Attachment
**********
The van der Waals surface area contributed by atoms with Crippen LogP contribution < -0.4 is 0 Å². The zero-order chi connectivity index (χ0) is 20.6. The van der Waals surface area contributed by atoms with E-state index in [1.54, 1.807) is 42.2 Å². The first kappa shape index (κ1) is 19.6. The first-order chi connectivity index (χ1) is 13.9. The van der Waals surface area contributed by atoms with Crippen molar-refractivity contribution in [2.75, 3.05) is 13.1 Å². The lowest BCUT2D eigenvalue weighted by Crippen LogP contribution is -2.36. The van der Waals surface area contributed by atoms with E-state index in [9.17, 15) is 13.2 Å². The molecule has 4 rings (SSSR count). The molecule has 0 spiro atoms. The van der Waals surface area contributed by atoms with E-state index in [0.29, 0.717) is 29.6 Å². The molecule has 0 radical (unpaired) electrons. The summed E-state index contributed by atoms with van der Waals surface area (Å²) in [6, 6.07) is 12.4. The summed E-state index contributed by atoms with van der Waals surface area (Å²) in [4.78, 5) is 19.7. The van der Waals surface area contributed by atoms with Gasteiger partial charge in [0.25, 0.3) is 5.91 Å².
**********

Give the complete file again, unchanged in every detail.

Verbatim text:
The van der Waals surface area contributed by atoms with Crippen LogP contribution < -0.4 is 0 Å². The zero-order chi connectivity index (χ0) is 20.6. The van der Waals surface area contributed by atoms with E-state index in [1.54, 1.807) is 42.2 Å². The first kappa shape index (κ1) is 19.6. The first-order chi connectivity index (χ1) is 13.9. The van der Waals surface area contributed by atoms with Crippen molar-refractivity contribution in [2.75, 3.05) is 13.1 Å². The lowest BCUT2D eigenvalue weighted by Crippen LogP contribution is -2.36. The van der Waals surface area contributed by atoms with E-state index in [9.17, 15) is 13.2 Å². The molecule has 4 rings (SSSR count). The molecule has 0 spiro atoms. The van der Waals surface area contributed by atoms with E-state index in [0.29, 0.717) is 29.6 Å². The molecule has 0 radical (unpaired) electrons. The summed E-state index contributed by atoms with van der Waals surface area (Å²) in [6, 6.07) is 12.4. The summed E-state index contributed by atoms with van der Waals surface area (Å²) in [4.78, 5) is 19.7. The van der Waals surface area contributed by atoms with Gasteiger partial charge in [0.25, 0.3) is 5.91 Å².